Chiragh Kumar strokes to Panasonic Open win

Chiragh Kumar’s wait for a maiden Asian Tour title ended with three-stroke victory at the $400,000 Panasonic Open golf championship at the Delhi Golf Club course here on Sunday. The eventual margin of victory for Chiragh looks emphatic but that could not be visualised when Chiragh and closest contender Bangladesh’s Siddikur Rahman were separated by just one shot on the 17th green.

Chiragh, whose previous best on the Asian Tour was runner-up finishes at the 2015 Macau Open and the 2011 Indian Open, collected USD 72,000.   -  Sandeep Saxena

Chiragh Kumar’s wait for a maiden Asian Tour title ended with three-stroke victory at the $400,000 Panasonic Open golf championship at the Delhi Golf Club course here on Sunday.

The eventual margin of victory for Chiragh looks emphatic but that could not be visualised when Chiragh and closest contender Bangladesh’s Siddikur Rahman were separated by just one shot on the 17th green.

Siddikur’s bogey-bogey finish robbed the event of a nail-biting finish but the gallery kept cheering for the champion, bred on this course. In fact, Siddikur’s final-hole bogey made him share the second spot with veteran Thai and former India Open champion Thaworn Wiratchant at 10-under.

Creditably, Jyoti Randhawa fired six birdies over the last nine holes to finish with a 67. He ended up joint-third with young Shubhankar Sharma and two others.

Chiragh, whose previous best on the Asian Tour was runner-up finishes at the 2015 Macau Open and the 2011 Indian Open, collected USD 72,000.

His tally of 13-under 275 matched the lowest winning score, posted in 2011 by Anirban Lahiri for his maiden title on the Tour.

“I again had a bad start (with a bogey on the fifth hole) but thereafter, I played some solid golf. My second shot on the 16th hole and the tee-shot on the 18th really good. I must say, playing at home did help,” the champion said after the victory, who turns 32 next month.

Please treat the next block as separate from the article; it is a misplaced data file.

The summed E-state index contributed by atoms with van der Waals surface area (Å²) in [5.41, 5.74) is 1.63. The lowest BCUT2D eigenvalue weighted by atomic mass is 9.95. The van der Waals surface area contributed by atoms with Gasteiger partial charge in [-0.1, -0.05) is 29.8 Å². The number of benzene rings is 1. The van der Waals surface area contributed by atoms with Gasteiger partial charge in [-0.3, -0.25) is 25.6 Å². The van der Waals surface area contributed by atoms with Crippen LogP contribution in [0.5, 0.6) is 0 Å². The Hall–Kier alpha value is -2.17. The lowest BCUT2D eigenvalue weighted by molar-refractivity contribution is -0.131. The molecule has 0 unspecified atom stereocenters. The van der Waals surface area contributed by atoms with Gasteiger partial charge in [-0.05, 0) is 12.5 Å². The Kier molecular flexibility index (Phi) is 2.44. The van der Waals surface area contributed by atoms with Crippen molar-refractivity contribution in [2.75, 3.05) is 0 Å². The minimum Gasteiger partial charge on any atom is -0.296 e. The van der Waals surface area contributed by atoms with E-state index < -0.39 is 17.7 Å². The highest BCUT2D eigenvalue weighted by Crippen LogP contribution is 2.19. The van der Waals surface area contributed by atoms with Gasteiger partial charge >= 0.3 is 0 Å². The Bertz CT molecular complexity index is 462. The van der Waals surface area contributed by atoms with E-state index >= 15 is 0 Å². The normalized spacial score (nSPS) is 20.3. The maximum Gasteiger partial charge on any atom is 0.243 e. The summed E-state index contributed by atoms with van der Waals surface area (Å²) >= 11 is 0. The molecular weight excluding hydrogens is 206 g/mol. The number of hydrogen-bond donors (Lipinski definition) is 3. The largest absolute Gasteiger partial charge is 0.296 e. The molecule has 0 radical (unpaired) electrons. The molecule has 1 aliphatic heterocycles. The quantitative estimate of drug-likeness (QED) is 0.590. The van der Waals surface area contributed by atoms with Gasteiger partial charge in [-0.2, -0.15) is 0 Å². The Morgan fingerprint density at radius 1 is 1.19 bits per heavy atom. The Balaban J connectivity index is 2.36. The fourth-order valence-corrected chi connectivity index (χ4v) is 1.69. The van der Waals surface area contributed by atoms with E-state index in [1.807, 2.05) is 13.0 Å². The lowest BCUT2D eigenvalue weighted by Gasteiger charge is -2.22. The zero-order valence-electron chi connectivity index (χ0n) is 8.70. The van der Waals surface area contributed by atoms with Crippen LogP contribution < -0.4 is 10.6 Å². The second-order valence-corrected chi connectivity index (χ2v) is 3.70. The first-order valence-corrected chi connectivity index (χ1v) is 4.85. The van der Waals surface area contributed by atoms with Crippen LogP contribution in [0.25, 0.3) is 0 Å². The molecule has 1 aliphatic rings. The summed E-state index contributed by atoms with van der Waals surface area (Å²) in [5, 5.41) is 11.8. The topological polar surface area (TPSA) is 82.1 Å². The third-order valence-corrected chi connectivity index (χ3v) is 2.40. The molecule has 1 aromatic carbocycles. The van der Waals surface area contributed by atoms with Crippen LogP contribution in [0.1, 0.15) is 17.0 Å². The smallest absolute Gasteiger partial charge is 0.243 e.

Throughout the day, Chiragh and Siddikur battled it out. It was Siddikur’s birdie on the ninth hole that brought the contenders level at 11 under at the turn. It was Chiragh’s birdies – on the 11th and 13th holes – that gave him the much-needed cushion with Siddikur settling for successive pars. On the 14th Chiragh missed a birdie-putt from less than five feet and on the following hole Siddikur’s brilliant approach shot set up an easy birdie from three feet. That left Chiragh clinging on to his overnight one-stroke lead with three holes to go.

Chiragh, after a poor tee-shot on the 16th hole, managed to hold par while Siddikur’s birdie-putt from around eight feet stopped short. The rise in excitement was palpable with just two holes remaining and Chiragh still one ahead.

On the par-3 17th hole, where Chiragh dropped a shot 24 hours ago, it was Siddikur who missed a par-putt from around six feet to give Chiragh a two-stroke cushion before the final hole.

The title almost stood decided once Siddikur’s tee-shot on the 18th hole went into the bushes on the left after Chiragh was well placed on the fairway.

It didn’t matter that Chiragh missed his birdie-putt since he had already ensured the title with a minimum three-stroke margin.

The scores (Indians unless stated): Chiragh Kumar (67, 66, 72, 70) 275; Thaworn Wiratchant (Tha) (68, 72, 69, 69), Siddikur Rahman (Ban) (68, 70, 68, 72) 278; Namchok Tantipokhakul (Tha) (71, 71, 71, 66), Jyoti Randhawa (69, 72, 71, 67), Shubhankar Sharma (70, 73, 67, 69), Mithun Perera (Sri) (66, 70, 73, 70), 279; Manav Jaini (72, 71, 69, 68), Shankar Das (69, 71, 71, 69) and Vikrant Chopra (71, 68, 71, 70) 280.